September 20, 2019
Earlier this year, DSW filed an amicus brief in support of the lawsuit brought against the U.S. government by the Woodhull Freedom Foundation (WFF), Human Rights Watch, The Internet Archive, and two other plaintiffs in reaction to the terrible federal law known as the “Fight Online Sex Trafficking Act” (FOSTA). FOSTA chills speech and harms sex workers. It makes it harder for people to protect themselves from violence and personal risk and violates constitutional rights protected by the First Amendment.
The court wrongly dismissed the lawsuit, but the plaintiffs appealed. After a year of fighting for the case to be heard, DSW and our plaintiff allies finally got our day in court: On September 20, attorneys for WFF and the other plaintiffs addressed a panel of three appellate judges. They asked the court to issue a preliminary injunction to halt the future enforcement of FOSTA, meaning that ideally, people would no longer be arrested.
Kaytlin Bailey attended the hearing on September 20. No decision has been issued at this time, and it may take months for the appellate court to rule. WFF was joined by fellow plaintiffs from SWOP Behind Bars, related organizations, and brave individuals who put their reputations and livelihoods on the line by articulating for the courts how FOSTA/SESTA has impacted them. The current position of the federal government is that issues of free speech, sex worker safety, and trafficking are not impacted by FOSTA/SESTA — and that the law simply disrupts trafficking without endangering individual rights or safety.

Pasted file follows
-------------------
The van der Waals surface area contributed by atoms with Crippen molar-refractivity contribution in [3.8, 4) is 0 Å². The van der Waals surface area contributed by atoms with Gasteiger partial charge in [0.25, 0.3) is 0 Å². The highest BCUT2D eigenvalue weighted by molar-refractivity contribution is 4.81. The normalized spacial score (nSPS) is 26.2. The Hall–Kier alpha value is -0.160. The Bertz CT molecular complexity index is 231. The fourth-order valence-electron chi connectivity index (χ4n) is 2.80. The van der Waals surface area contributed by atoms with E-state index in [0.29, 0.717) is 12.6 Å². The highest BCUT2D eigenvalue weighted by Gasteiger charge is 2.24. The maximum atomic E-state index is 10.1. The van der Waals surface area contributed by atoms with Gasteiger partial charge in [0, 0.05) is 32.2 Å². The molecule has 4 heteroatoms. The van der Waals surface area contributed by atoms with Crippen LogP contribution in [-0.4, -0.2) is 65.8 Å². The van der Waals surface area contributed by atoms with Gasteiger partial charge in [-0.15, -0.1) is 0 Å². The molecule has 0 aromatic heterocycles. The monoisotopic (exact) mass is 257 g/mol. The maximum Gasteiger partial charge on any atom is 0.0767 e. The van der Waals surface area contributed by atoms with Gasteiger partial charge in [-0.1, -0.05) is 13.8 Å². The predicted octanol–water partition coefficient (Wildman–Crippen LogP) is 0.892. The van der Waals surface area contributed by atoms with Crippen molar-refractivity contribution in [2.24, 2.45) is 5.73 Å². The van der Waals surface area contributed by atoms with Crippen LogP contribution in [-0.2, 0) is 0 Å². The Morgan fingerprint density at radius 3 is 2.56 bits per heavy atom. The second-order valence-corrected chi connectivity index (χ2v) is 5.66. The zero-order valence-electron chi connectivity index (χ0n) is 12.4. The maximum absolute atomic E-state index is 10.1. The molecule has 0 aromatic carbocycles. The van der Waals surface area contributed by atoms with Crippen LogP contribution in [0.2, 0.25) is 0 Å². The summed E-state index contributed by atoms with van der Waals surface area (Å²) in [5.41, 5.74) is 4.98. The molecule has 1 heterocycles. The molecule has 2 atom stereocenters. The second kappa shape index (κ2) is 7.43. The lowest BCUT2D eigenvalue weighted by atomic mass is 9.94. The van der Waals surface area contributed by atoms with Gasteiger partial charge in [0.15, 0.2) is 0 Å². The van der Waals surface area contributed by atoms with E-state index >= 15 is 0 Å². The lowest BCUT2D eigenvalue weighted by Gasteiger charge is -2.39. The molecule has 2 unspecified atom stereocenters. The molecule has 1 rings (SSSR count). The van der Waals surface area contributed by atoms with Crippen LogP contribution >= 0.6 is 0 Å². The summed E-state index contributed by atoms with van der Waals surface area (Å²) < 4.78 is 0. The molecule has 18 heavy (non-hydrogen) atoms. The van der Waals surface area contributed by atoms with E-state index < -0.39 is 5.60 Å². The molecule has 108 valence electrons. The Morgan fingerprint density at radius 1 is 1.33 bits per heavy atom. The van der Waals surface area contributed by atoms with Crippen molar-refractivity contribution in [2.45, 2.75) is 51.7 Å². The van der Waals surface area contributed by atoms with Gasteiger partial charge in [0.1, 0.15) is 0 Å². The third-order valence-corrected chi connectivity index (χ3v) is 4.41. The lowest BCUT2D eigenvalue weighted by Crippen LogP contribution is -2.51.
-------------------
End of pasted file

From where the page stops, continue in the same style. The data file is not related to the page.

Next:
After the oral arguments attorneys, plaintiffs, and advocates, including Bailey, gathered for a debriefing. Learn more about the case in a Peepshow Podcast interview with Ricci Levy. Our coalition is waiting for the judges’ decision. No matter the outcome, we will continue to fight this transparently unconstitutional law.